Cabo de Gata lighthouse and some flamingos

This morning, breakfast resembled a group of poor students needing to save money. A taxi was booked for 08:30 to drop us at Cala Cabon for a 10 km walk back to San Jose. We’d decided that Inntravel’s options were too far and identified something shorter. Unfortunately we’d forgotten to arrange a packed lunch so our objective was to create lunch from breakfast items instead. Jacky won the award with a very dainty cheese and ham sandwich.

Rising so early meant we saw the sunrise.

Ricardo our taxi driver explained he couldn’t drop us at Cala Cabon because vehicles are forbidden in the Park and he showed us the route he needed to drive. It had always been our intention to see the nature reserve at Las Salinas but now we had to walk the extra 5km Inntravel recommended. Heroes that we are we decided to give it a go.

Kim had been keen to see the Flamingos that migrate to the salt marshes and was expecting huge flocks of brightly coloured birds. This is the best photo we managed…. how many Flamingo can you see?

Inntravel suggest that you add 4km to the 15km route by walking from the salt marshes to the lighthouse. We were having none of that and were dropped off right outside the lighthouse. 4km doesn’t sound much but the route was winding and surprisingly hilly. We whizzed, rather than limped, past the salt mines.

This protected area produces ‘Flower Salt’ relying on temperature fluctuations in salt pans which create floating crystals of salt flowers, these are collected manually using large shovels. The salt contains a micro algae called ‘Dunaliella Salina’ and is responsible for the pinkish colour of the salt flower. This is where pink flamingos in this area get their colour as the micro algae dyes the flamingos legs and feathers while they stand in the water. Obviously these particular flamingos hadn’t been standing around long enough.

The route elevation showed the toughest walking would be the first 5km with an elevation of about 300m. We delayed the start with photo opportunities of the lighthouse but Ricardo had gone, we were off the public road and had no choice but to walk.

The first hour was indeed tough with 500m of scrabbling up and down gullies before reaching the closed road and steep climb. The sun was shining and the views were fantastic. Each time we turned a corner, it was a relief to be briefly out of the sun and it was only 9:30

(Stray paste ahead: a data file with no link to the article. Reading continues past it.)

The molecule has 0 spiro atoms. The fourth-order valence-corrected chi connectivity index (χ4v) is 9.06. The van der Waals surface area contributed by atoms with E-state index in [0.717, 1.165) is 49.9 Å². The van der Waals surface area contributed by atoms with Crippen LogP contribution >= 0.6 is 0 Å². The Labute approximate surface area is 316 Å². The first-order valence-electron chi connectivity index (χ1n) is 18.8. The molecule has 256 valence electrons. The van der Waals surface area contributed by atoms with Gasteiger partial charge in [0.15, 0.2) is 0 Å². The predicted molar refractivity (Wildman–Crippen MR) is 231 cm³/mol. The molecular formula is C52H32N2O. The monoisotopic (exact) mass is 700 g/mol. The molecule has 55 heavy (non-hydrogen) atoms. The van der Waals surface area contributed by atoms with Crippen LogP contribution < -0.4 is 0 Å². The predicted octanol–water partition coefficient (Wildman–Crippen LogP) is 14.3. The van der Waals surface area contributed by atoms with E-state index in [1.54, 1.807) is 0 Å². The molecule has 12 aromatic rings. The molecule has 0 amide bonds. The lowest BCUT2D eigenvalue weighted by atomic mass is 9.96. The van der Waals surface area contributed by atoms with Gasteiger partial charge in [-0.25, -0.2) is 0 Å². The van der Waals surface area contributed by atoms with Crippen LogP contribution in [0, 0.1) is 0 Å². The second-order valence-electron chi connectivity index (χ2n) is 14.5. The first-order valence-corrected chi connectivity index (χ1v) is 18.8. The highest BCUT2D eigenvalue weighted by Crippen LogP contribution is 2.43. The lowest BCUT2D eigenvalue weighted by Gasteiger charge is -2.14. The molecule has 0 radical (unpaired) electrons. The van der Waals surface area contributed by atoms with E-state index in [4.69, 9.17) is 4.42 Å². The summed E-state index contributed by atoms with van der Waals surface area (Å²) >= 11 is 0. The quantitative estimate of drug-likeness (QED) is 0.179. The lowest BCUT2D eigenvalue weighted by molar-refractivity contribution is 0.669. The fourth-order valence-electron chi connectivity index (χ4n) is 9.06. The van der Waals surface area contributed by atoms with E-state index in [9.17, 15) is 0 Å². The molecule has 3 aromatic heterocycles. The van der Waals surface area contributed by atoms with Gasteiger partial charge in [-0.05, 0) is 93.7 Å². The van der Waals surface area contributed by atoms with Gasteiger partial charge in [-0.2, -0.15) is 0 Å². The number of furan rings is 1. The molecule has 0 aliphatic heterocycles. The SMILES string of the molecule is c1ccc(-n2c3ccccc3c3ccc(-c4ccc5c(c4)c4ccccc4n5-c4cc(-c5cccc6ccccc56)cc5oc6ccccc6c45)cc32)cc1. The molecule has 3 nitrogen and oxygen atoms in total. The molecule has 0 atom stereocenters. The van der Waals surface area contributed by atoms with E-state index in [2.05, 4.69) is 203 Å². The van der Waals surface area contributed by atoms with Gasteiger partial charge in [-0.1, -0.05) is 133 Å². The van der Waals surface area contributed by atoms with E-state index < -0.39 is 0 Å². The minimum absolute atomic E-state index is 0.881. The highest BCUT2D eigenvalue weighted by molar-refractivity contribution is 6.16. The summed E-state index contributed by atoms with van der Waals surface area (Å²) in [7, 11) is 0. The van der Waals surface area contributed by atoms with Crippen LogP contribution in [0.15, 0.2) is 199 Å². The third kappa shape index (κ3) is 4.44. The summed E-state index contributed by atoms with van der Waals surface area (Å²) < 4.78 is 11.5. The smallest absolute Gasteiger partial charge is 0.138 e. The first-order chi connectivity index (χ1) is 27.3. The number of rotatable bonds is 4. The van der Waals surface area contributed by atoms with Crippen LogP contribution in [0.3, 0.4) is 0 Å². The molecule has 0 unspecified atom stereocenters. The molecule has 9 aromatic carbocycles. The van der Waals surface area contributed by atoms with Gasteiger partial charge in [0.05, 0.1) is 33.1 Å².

The highest point was the at La Vela Blanca. Helpfully, our notes told us we’d walked 4km and were within the estimated time. We might still have over 10km to go but we’d conquered the ‘mountain’. It wasn’t long before we rounded a bend and could see much of our route stretching ahead of us.

John made us stop for a photo opportunity. We’re not quite sure why he kept telling us to step back just a little further.

As the route flattened out we had views across a plain, dotted with Agaves and the odd European Fan Palm. Despite the green, the plants tell a story of an incredibly hostile environment with stunted growth. There are, however some pretty flowers doing their best to survive.

Our lunch break was taken at Monsul Beach which, like Los Genoveses in the next bay, has been used as the set location in numerous films. Now, we can be quite critical of beaches. Nothing ever meets the standard that Porthcothan set for us years ago. Monsul was a little bit special. Cliffs created from molten lava lead down to the sea and give a very special feel. It’s also one of the few beaches that has sand dunes.

Our greatest achievement of the holiday was working out how to use the timer to take a group photo. You’ll notice Ann and Dave are missing, yet again they found something interesting and cultural to do that doesn’t involve blisters and aching joints!

The next stop was Los Genoveses and it felt like we were almost back. We’d walked from here yesterday, knew the route and estimated it was only another 30 mins to the hotel. Time for a paddle! Ken and John are in this photo somewhere, you can’t see them because they’re snorkelling (not sitting on the beach, snacking, under eucalyptus trees)

5 hours and 12 km later we were back at the hotel! We’d cheated a little and chosen to stay on a more direct route than the official one. Unexpectedly it had saved us 3km and we were grateful it had. We may have missed a couple of bays out on the way but we’d probably seen the best.

3 thoughts on “Cabo de Gata lighthouse and some flamingos”

  1. What beautiful places you have been to today and such lovely weather and blue sea. You all look very fit and sun tanned. You will soon be back to reality and you will need the great blogs to keep you warm when you get home.


  2. You’re spoiling us….2 updates within a few hours!!! Seriously, the photos are superb. What is it with European flamingo? They are never deep pink. Ha, they mustn’t be eligible for a grant.


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